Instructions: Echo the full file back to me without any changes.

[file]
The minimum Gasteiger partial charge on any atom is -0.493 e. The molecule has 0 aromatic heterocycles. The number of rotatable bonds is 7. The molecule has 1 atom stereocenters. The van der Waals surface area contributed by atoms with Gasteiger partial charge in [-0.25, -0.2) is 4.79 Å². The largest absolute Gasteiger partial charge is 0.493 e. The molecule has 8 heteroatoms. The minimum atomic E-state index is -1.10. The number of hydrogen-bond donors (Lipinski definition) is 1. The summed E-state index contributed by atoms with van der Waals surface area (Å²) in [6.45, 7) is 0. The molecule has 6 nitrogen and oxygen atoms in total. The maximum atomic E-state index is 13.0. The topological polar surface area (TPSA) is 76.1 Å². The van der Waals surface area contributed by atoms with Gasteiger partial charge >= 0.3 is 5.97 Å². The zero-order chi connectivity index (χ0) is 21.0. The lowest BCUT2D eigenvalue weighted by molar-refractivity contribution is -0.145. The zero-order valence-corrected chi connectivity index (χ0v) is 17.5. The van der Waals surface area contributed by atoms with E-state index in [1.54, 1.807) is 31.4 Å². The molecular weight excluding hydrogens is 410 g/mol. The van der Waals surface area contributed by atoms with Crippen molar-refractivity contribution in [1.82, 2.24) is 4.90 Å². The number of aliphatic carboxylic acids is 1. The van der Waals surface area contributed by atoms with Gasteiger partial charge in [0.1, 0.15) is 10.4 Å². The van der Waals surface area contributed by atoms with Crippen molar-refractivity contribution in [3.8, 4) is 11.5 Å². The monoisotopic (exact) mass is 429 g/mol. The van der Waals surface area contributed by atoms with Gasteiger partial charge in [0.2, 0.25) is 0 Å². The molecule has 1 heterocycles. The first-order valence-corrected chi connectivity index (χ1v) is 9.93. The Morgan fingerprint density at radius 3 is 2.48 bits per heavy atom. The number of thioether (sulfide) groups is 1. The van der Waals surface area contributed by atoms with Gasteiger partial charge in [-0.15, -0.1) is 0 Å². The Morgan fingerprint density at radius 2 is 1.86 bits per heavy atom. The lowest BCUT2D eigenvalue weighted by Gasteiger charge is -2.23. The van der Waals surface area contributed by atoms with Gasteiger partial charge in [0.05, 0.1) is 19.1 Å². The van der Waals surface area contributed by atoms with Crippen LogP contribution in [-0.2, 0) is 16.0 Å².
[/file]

The minimum Gasteiger partial charge on any atom is -0.493 e. The molecule has 0 aromatic heterocycles. The number of rotatable bonds is 7. The molecule has 1 atom stereocenters. The van der Waals surface area contributed by atoms with Gasteiger partial charge in [-0.25, -0.2) is 4.79 Å². The largest absolute Gasteiger partial charge is 0.493 e. The molecule has 8 heteroatoms. The minimum atomic E-state index is -1.10. The number of hydrogen-bond donors (Lipinski definition) is 1. The summed E-state index contributed by atoms with van der Waals surface area (Å²) in [6.45, 7) is 0. The molecule has 6 nitrogen and oxygen atoms in total. The maximum atomic E-state index is 13.0. The topological polar surface area (TPSA) is 76.1 Å². The van der Waals surface area contributed by atoms with Gasteiger partial charge >= 0.3 is 5.97 Å². The zero-order chi connectivity index (χ0) is 21.0. The lowest BCUT2D eigenvalue weighted by molar-refractivity contribution is -0.145. The zero-order valence-corrected chi connectivity index (χ0v) is 17.5. The van der Waals surface area contributed by atoms with E-state index in [1.54, 1.807) is 31.4 Å². The molecular weight excluding hydrogens is 410 g/mol. The van der Waals surface area contributed by atoms with Crippen molar-refractivity contribution in [1.82, 2.24) is 4.90 Å². The number of aliphatic carboxylic acids is 1. The van der Waals surface area contributed by atoms with Gasteiger partial charge in [0.1, 0.15) is 10.4 Å². The van der Waals surface area contributed by atoms with Crippen molar-refractivity contribution in [3.8, 4) is 11.5 Å². The monoisotopic (exact) mass is 429 g/mol. The van der Waals surface area contributed by atoms with Gasteiger partial charge in [0.2, 0.25) is 0 Å². The molecule has 1 heterocycles. The first-order valence-corrected chi connectivity index (χ1v) is 9.93. The Morgan fingerprint density at radius 3 is 2.48 bits per heavy atom. The number of thioether (sulfide) groups is 1. The van der Waals surface area contributed by atoms with Gasteiger partial charge in [-0.15, -0.1) is 0 Å². The Morgan fingerprint density at radius 2 is 1.86 bits per heavy atom. The lowest BCUT2D eigenvalue weighted by Gasteiger charge is -2.23. The van der Waals surface area contributed by atoms with Gasteiger partial charge in [0.05, 0.1) is 19.1 Å². The van der Waals surface area contributed by atoms with Crippen LogP contribution in [-0.2, 0) is 16.0 Å².